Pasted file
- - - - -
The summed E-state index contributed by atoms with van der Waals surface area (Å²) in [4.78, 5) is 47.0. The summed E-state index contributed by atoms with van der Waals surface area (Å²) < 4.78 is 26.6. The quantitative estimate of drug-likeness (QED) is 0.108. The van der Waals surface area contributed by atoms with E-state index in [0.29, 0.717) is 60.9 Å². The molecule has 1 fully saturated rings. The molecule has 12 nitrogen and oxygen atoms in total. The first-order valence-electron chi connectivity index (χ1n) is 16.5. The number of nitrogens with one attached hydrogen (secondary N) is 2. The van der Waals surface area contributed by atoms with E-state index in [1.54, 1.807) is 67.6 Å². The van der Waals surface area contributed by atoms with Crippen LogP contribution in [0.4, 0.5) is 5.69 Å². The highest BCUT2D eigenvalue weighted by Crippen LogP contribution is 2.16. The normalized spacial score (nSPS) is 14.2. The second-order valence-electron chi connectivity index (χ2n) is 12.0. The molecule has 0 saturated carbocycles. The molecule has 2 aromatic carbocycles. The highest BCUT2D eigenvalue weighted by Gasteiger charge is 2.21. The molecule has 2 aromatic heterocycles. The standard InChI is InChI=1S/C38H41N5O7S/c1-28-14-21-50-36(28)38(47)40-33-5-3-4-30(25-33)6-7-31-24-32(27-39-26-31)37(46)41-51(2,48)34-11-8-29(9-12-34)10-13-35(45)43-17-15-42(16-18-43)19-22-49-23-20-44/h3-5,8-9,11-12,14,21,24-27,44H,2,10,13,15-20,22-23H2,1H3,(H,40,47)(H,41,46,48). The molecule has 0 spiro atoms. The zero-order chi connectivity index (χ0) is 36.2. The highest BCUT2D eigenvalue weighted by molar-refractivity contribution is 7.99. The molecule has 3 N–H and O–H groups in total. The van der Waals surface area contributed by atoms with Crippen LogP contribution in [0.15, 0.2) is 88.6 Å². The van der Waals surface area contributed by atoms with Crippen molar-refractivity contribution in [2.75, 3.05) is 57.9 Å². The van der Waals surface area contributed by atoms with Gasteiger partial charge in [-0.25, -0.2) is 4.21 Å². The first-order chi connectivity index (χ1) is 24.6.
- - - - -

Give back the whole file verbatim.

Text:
The summed E-state index contributed by atoms with van der Waals surface area (Å²) in [4.78, 5) is 47.0. The summed E-state index contributed by atoms with van der Waals surface area (Å²) < 4.78 is 26.6. The quantitative estimate of drug-likeness (QED) is 0.108. The van der Waals surface area contributed by atoms with E-state index in [0.29, 0.717) is 60.9 Å². The molecule has 1 fully saturated rings. The molecule has 12 nitrogen and oxygen atoms in total. The first-order valence-electron chi connectivity index (χ1n) is 16.5. The number of nitrogens with one attached hydrogen (secondary N) is 2. The van der Waals surface area contributed by atoms with E-state index in [1.54, 1.807) is 67.6 Å². The van der Waals surface area contributed by atoms with Crippen LogP contribution in [0.4, 0.5) is 5.69 Å². The highest BCUT2D eigenvalue weighted by Crippen LogP contribution is 2.16. The normalized spacial score (nSPS) is 14.2. The second-order valence-electron chi connectivity index (χ2n) is 12.0. The molecule has 0 saturated carbocycles. The molecule has 2 aromatic carbocycles. The highest BCUT2D eigenvalue weighted by Gasteiger charge is 2.21. The molecule has 2 aromatic heterocycles. The standard InChI is InChI=1S/C38H41N5O7S/c1-28-14-21-50-36(28)38(47)40-33-5-3-4-30(25-33)6-7-31-24-32(27-39-26-31)37(46)41-51(2,48)34-11-8-29(9-12-34)10-13-35(45)43-17-15-42(16-18-43)19-22-49-23-20-44/h3-5,8-9,11-12,14,21,24-27,44H,2,10,13,15-20,22-23H2,1H3,(H,40,47)(H,41,46,48). The molecule has 0 spiro atoms. The zero-order chi connectivity index (χ0) is 36.2. The highest BCUT2D eigenvalue weighted by molar-refractivity contribution is 7.99. The molecule has 3 N–H and O–H groups in total. The van der Waals surface area contributed by atoms with Crippen LogP contribution in [0.15, 0.2) is 88.6 Å². The van der Waals surface area contributed by atoms with Crippen molar-refractivity contribution in [2.75, 3.05) is 57.9 Å². The van der Waals surface area contributed by atoms with Gasteiger partial charge in [-0.25, -0.2) is 4.21 Å². The first-order chi connectivity index (χ1) is 24.6.